In conjunction with our summer pop-up exhibition How Modernism Came to Santa Barbara: 1945-1990, the Museum will hold a fundraiser with works on paper and paintings by Kenneth Jewesson from June 21 - August 5, 2017.

The Westmont Ridley-Tree Museum of Art is grateful to Kenneth Jewesson who has donated many of his paintings and works on paper as a fundraiser for the Museum. All of the proceeds from this fundraiser will go directly to the Westmont Ridley-Tree Museum of Art. In the fall, Jewesson will be moving and generously shared his pieces, which are on display here on the lower level. 

If you are interested in purchasing a piece, please stop by the Museum and see the works in person, or look at our pricing booklet online Kenneth Jewesson Booklet. For online inquires, please call Katherine at 805-565-6162.















Outer Module Variation (1980) Acrylic on paper

Jewesson is a painter, printmaker, ceramic artist, and jewelry maker. His works are not easily categorized. He is associated with the Pattern and Decoration movement, artists who combined design elements into their paintings and drawings blurring the line between fine art and decoration. These artists looked to the global world for inspiration often using decorative motifs from Islamic art, Mexican folk art, Roman mosaics, Middle Eastern textiles and more. Jewesson’s inspiration came from the architecture of Santa Barbara, referencing iron gates and architectural details of Spanish colonial architecture. In his paintings, Jewesson employs airbrushing, creating layers of shapes over his hand done brushwork; he then uses stencils in repeated patterns across the surface. He prefers bright vivid colors – a palette that represents the influence of San Antonio, Texas where the artist lived for many years.  In his drawings Jewesson often repeated a small motif rotated many times over and seen from multiple vantage points. Jewesson finds the mathematical challenges of repeating patterns and rotations akin to spiritual meditations. He seeks the spiritual realm by finding symbols of “God’s perfections represented as purely as possible by human devices, namely mathematics.” Curator John Palmer Leeper in 1986 described Jewesson’s work as “spiritual diagrams akin to Tibetan tantric art.”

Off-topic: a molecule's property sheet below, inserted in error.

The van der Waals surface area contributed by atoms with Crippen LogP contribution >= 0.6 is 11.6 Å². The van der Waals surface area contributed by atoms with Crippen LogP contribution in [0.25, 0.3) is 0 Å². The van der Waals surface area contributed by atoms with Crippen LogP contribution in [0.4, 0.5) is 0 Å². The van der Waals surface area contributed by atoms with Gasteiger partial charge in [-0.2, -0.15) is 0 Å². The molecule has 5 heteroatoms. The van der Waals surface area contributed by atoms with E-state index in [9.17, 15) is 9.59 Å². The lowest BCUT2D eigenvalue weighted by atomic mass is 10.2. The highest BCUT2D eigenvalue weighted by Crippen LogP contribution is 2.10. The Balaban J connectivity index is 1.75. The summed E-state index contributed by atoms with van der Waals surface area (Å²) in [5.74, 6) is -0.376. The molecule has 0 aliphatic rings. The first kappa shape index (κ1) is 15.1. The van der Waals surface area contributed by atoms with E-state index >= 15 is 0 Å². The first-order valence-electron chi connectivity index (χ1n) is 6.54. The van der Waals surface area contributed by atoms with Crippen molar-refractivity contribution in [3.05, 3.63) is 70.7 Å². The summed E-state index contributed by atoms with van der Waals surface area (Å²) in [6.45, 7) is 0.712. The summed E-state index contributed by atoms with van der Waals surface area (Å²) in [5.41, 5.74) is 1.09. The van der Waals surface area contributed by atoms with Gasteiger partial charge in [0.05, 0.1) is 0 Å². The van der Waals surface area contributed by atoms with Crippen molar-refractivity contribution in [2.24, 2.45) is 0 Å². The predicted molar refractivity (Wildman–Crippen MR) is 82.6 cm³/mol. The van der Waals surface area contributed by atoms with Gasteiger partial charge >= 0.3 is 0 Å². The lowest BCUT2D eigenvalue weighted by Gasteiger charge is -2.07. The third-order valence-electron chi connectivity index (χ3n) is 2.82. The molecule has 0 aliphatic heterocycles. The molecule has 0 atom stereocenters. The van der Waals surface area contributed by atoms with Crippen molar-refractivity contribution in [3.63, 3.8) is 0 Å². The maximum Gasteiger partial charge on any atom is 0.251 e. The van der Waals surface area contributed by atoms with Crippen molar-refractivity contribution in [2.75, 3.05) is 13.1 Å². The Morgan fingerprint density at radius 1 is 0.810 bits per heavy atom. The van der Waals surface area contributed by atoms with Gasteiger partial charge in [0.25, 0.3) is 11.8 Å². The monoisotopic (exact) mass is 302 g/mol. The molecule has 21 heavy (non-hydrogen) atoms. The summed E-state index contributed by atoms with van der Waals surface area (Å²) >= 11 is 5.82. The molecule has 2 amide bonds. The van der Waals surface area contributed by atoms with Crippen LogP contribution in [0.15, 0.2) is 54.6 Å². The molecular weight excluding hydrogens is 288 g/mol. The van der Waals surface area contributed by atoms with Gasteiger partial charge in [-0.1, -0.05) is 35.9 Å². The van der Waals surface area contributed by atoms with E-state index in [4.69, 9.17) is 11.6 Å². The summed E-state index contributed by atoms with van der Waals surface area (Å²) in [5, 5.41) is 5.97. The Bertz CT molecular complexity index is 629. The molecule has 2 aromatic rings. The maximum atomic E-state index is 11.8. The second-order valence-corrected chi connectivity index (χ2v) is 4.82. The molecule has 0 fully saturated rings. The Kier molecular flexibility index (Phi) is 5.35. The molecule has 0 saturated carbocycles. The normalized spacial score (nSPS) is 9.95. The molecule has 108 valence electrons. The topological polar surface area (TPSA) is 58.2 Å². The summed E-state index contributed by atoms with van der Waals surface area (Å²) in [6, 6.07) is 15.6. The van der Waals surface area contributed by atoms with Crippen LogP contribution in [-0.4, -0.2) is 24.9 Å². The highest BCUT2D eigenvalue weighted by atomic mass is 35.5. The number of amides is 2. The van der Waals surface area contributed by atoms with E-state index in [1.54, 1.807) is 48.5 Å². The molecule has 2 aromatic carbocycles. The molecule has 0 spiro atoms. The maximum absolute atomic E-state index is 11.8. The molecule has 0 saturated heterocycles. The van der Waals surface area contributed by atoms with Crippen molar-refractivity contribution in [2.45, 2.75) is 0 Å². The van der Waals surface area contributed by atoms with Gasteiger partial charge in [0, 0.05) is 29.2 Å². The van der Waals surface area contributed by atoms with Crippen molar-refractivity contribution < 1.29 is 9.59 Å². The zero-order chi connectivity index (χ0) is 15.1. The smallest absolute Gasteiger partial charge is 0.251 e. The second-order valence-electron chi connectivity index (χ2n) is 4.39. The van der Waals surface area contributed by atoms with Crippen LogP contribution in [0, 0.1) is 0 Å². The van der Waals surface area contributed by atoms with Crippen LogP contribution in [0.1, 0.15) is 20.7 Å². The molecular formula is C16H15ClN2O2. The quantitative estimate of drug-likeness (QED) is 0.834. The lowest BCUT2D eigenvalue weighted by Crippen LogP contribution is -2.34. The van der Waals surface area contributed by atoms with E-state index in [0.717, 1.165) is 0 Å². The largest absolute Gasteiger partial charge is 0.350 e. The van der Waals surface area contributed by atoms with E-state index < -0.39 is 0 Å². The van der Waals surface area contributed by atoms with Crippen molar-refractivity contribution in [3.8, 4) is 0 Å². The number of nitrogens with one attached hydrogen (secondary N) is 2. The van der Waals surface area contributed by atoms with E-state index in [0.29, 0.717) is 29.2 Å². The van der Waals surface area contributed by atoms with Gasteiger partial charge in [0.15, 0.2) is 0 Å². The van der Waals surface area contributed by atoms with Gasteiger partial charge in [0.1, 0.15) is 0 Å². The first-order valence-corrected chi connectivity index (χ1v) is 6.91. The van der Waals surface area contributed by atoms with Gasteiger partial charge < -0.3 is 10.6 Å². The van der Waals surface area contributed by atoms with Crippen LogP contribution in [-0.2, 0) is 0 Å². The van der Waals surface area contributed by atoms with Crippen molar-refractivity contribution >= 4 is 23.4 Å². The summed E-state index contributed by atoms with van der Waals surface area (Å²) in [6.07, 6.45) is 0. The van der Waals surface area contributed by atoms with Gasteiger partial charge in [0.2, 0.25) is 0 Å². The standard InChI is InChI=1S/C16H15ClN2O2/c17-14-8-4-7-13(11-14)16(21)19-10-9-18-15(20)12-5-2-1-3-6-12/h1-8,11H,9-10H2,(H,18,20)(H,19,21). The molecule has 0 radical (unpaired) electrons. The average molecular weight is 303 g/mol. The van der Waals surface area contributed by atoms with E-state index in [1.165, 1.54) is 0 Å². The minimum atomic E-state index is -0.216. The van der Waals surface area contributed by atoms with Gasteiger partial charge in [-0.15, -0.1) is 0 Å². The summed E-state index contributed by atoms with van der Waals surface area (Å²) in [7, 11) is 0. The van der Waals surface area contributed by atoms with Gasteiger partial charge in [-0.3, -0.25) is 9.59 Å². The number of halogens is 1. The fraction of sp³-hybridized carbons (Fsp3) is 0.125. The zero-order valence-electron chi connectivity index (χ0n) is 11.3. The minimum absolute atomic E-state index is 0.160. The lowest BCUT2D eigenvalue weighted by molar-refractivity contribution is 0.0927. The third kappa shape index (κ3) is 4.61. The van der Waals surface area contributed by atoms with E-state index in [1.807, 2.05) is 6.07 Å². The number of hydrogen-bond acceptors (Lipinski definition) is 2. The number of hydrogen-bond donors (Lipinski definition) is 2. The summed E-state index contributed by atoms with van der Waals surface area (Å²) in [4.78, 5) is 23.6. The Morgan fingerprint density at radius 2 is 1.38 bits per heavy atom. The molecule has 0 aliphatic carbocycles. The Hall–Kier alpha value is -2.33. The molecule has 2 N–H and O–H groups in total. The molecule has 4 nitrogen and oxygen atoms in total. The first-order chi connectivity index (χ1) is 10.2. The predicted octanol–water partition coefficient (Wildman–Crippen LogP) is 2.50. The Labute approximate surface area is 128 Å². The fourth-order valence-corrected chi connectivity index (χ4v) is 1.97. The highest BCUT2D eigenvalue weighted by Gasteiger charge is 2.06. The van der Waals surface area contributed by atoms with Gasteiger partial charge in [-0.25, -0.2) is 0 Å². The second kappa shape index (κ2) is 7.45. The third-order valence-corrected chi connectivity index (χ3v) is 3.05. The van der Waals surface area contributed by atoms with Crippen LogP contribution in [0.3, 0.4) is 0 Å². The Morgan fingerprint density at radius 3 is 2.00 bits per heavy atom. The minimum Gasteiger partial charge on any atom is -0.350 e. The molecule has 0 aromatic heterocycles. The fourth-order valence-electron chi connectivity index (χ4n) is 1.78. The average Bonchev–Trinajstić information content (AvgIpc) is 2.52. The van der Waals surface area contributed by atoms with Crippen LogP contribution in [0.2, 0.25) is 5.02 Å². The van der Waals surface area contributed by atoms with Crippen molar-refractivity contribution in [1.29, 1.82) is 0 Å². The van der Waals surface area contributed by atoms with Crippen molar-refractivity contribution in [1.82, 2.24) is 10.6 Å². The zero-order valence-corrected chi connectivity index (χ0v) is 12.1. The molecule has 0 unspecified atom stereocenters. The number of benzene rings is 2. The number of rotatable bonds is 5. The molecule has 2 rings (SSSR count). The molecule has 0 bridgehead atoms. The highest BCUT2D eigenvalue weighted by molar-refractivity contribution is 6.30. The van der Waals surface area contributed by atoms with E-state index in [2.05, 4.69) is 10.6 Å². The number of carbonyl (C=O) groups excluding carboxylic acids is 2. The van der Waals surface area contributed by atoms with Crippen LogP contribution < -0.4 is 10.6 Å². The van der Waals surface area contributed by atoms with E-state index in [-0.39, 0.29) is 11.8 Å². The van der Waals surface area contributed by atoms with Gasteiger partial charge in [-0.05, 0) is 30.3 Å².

Kenneth Jewesson was born in 1939. He studied art at San Fernando Valley State College and later at University of California, Santa Barbara. In 1969, he was appointed to the faculty of the Santa Barbara Art Center. The Brooks School separated from the school leaving the fine art school, which renamed itself the Santa Barbara Art Institute in 1971. Jewesson eventually took the position of Institute Director, but at a time when the school was struggling financially. The Santa Barbara Institute of Art closed in 1974. He then became director of the Glassell School of Art associated with the Houston Art Museum. Later on, he served as director of the San Antonio Art Institute and lecturer at University of Texas at San Antonio. He returned to Santa Barbara in his retirement.













Patterns II (1988) Acrylic on canvas

Westmont Ridley-Tree Museum of Art
955 La Paz Road
Santa Barbara, CA 93108